UPDATE - 2019 Session Summary

General Assembly Adjourned Saturday February 23rd


Funding Priority 1: 
No new slots were allocated this session.  But the 1,067 from last year's big win will be released this fiscal year.  


Nursing Rates:
There were several budget amendments presented by multiple patrons working with various advocacy groups, however, no increases to DD waiver rates were included in the final budget.  


Inclusive Education:  
While the Pilot program was not funded, there was a great deal of interest in the idea of a pilot to move Inclusive Education forward in areas across the state.  There is currently a study of Virginia's special education program by the General Assembly, that may help to bring more opportunities for students to be included.  Additionally, the requirement for Private Day Schools to begin reporting on outcomes will begin this year.  


Family Life Education:  
This effort did not pass, but the Department of Education has put together a group to update the Guidelines for Family Life Education for students with IDD.  




2019 Advocacy Priorities


Funding Priority One 

The waiting list for services through the DD Waiver has grown to over 12,000 people, with 3,000 of those people waiting in Priority One.  In 2018 the General Assembly made a big step in funding for priority one, by funding 1,695 waiver slots.  But there is work to be done.  In order to bring stability to the system, we must fund all of priority one so that services and funding can be given to people before they are in crisis, where services costs rise tremendously.  Introducing services earlier in someone's life before crisis, creates a more efficient system that is proactive rather than reactive.  It is the right thing for people, and it is the right thing for Virginia's Budget.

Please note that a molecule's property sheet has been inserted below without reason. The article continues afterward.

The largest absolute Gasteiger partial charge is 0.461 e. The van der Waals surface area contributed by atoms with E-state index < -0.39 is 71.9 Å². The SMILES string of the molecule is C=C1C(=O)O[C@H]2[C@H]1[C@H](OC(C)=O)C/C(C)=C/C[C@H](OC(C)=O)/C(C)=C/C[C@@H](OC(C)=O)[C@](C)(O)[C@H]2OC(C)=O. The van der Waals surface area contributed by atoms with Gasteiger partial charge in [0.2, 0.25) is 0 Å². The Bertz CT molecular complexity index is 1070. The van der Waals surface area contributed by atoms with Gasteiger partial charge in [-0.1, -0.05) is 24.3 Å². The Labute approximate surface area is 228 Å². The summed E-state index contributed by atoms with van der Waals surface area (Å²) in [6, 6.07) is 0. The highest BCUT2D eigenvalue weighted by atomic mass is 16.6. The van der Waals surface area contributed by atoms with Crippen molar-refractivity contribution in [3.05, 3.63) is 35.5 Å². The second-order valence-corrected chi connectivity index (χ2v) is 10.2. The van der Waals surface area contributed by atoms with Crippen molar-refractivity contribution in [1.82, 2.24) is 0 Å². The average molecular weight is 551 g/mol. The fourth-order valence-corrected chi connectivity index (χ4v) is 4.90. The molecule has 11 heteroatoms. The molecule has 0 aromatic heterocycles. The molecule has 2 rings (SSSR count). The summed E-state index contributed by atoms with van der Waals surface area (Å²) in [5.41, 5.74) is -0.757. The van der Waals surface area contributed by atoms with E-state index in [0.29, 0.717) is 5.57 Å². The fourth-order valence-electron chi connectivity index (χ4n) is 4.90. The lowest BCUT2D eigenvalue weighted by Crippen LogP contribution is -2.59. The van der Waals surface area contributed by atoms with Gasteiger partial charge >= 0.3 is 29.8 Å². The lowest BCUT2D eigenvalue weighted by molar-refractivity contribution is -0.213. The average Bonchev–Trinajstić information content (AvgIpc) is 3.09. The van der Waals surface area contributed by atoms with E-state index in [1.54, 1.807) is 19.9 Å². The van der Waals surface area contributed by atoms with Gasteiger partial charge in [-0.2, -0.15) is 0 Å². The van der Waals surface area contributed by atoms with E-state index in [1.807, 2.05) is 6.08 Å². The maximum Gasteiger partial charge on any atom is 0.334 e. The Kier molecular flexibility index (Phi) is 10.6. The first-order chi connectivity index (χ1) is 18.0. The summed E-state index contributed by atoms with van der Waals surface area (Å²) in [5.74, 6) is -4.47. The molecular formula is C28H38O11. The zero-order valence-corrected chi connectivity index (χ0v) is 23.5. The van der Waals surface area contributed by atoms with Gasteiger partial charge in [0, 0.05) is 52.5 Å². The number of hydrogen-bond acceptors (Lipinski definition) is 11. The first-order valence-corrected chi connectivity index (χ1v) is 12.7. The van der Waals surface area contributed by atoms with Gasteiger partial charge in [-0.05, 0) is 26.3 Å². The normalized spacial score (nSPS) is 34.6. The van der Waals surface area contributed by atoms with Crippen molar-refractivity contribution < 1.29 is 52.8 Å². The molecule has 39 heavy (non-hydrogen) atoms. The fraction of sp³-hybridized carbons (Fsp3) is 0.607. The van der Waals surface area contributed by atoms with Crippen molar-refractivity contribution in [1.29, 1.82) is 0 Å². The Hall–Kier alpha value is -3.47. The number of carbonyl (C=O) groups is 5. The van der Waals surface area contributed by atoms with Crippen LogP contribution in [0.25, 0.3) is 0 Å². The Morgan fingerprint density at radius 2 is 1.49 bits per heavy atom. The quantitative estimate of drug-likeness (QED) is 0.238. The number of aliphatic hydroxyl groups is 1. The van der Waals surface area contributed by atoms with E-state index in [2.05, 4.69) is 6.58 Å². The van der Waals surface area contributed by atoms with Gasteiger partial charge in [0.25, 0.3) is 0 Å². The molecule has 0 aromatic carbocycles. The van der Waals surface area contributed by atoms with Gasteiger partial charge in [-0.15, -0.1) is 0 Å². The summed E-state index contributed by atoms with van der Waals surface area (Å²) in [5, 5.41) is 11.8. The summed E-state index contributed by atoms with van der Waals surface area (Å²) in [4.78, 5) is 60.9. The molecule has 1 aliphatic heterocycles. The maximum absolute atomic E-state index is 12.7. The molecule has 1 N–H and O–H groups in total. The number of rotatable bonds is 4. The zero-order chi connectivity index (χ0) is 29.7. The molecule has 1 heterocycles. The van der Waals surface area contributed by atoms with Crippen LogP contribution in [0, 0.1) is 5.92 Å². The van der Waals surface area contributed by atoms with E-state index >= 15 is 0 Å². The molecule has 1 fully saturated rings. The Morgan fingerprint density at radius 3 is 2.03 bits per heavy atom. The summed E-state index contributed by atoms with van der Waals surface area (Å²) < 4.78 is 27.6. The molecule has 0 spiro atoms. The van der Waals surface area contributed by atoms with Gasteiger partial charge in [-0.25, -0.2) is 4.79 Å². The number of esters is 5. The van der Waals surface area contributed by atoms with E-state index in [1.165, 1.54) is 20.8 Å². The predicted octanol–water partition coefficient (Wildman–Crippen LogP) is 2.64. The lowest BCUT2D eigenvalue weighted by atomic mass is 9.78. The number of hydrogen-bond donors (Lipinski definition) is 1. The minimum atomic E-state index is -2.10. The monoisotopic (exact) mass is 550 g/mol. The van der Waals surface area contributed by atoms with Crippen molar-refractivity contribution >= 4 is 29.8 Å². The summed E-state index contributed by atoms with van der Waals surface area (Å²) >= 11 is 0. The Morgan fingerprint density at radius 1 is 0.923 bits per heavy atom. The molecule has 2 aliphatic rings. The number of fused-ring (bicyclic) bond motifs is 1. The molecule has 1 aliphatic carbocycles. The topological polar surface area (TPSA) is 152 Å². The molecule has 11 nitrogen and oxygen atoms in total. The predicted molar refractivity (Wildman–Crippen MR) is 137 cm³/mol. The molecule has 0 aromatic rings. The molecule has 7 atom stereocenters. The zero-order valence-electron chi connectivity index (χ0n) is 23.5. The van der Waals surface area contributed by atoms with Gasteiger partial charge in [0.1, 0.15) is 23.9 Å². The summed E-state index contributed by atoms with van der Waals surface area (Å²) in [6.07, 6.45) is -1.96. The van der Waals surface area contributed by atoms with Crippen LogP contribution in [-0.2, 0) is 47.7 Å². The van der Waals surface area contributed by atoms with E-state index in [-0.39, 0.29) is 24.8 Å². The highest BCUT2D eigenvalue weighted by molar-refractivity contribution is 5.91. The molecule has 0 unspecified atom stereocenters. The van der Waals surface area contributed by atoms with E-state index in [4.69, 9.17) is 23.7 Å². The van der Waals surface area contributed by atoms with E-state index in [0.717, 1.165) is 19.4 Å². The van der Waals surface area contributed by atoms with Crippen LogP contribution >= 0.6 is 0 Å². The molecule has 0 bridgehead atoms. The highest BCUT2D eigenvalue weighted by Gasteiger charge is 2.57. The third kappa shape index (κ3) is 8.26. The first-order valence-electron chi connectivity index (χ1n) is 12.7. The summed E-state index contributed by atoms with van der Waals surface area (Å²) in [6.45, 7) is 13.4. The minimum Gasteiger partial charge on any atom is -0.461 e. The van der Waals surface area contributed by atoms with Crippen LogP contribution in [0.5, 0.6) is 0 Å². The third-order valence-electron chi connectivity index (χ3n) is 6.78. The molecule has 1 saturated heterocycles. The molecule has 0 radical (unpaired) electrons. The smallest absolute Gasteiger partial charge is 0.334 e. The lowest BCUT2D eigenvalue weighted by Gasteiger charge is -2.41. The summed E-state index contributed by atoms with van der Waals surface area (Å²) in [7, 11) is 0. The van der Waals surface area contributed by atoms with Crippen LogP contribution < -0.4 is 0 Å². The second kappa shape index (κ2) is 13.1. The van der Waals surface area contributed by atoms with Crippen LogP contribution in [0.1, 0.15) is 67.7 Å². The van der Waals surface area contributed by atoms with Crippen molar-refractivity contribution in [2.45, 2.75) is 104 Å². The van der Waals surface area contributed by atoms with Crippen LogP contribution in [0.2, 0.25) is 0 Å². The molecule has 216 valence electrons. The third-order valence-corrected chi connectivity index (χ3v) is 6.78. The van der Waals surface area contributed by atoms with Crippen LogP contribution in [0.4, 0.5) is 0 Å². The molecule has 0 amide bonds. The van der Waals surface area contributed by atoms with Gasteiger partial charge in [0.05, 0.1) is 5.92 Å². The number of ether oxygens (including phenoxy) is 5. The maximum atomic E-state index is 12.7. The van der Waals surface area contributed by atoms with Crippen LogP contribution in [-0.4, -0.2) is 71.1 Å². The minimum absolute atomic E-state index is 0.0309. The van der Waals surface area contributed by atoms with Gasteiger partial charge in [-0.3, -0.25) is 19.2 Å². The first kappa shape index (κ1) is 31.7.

This year we have asked the Governor and will ask the General Assembly to fully fund priority one.  

Inclusive Education

Students with intellectual and/or other developmental disabilities have the right to be educated in general education classrooms in their neighborhood schools with appropriate services, supplementary aids, and supports. Alternative placements should be rare and considered only when education in the general education classroom cannot be satisfactorily achieved.  

The system in Virginia that provides additional funding for students with disabilities, systematically provides an incentive for segregation by only funding the most restrictive end of the placement continuum.  Students and parents who want to be educated in their public school, cannot access funds to provide additional supports to do so.  

The Arc of Virginia proposes that funds from the Comprehensive Services Act (CSA) be made available to public schools to return students from private day school placements.